| Handler_savepoint_rollback | 0     |
+----------------------------+-------+
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MySQL Group Replication and table design

Today’s article is about the first two restrictions in the requirements page of the manual:

  • InnoDB Storage Engine: data must be stored in the InnoDB transactional storage engine.
  • Primary Keys: every table that is to be replicated by the group must have an explicit primary key defined.

So the first requirement is easy to check by a simple query that list all the non InnoDB tables:

SELECT table_schema, table_name, engine, table_rows, 
       (index_length+data_length)/1024/1024 AS sizeMB 
FROM information_schema.tables 
WHERE engine != 'innodb' 
  AND table_schema NOT IN 
    ('information_schema', 'mysql', 'performance_schema');

The second one is a bit more tricky. Let me show you first how Group Replication behaves:

Case 1: no keys

Let’s create a table with no …

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How to migrate from Galera Cluster to MySQL Group Replication

In this article, I will show you how it’s possible to perform an online migration from a 3 members Galera cluster setup (in this case I’m using PXC 5.7.14) to a 3 members MySQL Group Replication cluster setup (MySQL Community 5.7.17).

Don’t forget that before adopting Group Replication as database backend, you should validate that your application do match GR requirements and limitations. When this is validated, you can start !

So first, let’s have a look at the current situation:

 

We have an application (sysbench 0.5), reading and writing to a Galera Cluster ( …

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Group Replication is GA with MySQL 5.7.17 – comparison with Galera

It’s a wonderful news, we have released MySQL 5.7.17 with Group Replication Plugin (GA quality).

From the definition, Group Replication is a multi-master update everywhere replication plugin for MySQL with built-in conflict detection and resolution, automatic distributed recovery, and group membership.

So we can indeed compare this solution with Galera from Codership which is a Replication Plugin implementing the WSREP API. WSREP, Write Set Replication,  extends the replication API to provide all the information and hooks required for true multi-master, “virtually synchronous” replication.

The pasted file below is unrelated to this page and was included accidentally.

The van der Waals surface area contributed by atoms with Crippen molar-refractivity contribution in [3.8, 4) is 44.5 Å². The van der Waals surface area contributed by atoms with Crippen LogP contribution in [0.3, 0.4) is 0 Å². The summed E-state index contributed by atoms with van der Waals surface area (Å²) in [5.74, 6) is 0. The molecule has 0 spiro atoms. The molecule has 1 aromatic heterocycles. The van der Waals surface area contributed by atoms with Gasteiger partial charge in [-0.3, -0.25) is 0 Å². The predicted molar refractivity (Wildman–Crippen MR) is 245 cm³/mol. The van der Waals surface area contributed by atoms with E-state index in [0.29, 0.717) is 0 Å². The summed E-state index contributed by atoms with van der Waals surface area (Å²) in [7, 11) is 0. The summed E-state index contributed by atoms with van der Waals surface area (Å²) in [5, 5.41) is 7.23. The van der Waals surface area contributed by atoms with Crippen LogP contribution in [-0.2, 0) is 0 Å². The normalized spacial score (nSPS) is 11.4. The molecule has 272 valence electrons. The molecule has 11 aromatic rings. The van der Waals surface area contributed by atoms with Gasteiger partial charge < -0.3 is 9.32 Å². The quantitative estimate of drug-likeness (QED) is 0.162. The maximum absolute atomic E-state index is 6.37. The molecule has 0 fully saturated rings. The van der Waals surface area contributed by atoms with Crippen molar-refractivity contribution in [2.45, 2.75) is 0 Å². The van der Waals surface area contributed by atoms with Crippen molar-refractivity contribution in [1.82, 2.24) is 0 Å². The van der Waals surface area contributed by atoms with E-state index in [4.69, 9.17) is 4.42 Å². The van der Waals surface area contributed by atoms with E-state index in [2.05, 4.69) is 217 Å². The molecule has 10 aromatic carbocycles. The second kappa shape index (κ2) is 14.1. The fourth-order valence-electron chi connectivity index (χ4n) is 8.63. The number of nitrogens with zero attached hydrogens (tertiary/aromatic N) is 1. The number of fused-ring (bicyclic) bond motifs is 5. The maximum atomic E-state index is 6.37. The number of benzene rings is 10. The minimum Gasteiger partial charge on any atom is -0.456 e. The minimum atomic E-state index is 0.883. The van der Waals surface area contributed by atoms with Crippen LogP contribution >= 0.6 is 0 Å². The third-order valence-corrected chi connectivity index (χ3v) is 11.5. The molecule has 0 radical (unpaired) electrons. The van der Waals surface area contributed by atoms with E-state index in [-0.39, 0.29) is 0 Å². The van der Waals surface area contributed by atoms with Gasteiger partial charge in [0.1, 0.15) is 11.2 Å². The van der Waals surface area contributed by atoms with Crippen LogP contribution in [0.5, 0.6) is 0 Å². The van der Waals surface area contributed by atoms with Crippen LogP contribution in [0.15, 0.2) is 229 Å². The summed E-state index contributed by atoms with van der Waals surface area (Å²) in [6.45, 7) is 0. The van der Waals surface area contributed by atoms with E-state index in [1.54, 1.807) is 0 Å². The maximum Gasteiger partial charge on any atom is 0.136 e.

With Group Replication, MySQL implemented all this information …

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MySQL datamasking using ProxySQL

Percona Live Amsterdam is just finished… there was an entire room full day about MySQL 8.0 which is wonderful but there was also another product that everybody was talking about: ProxySQL (great job René).

Ronald Bradford and the MySQL engineering team were discussing about what tool was missing in the MySQL ecosystem and Mark Leith highlighted that a datamasking utility was really missing.

Having used already ProxySQL for Group Replication and other tests, I knew that it would be possible to use it also for this purpose. After a very short discussion and a nightly chat with …

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HA with MySQL Group Replication and ProxySQL

After having played with MySQL Group Replication and HAProxy, it’s time to show you how easy it’s to setup MySQL HA with ProxySQL.

ProxySQL is a high performance open source proxy for MySQL. It has many features that invite you to discover on proxysql.com and on github.

If you remember, I wrote in my last post that it is recommended to use Group Replication with only one WRITER group member. As it is the preferred architecture, I will show you how to achieve this using ProxySQL. With ProxySQL, you don’t need to have two different interfaces to split reads and writes.

In fact, when you use ProxySQL, you have a much larger amount of options to route your queries. In production, the smart DBA, will identify …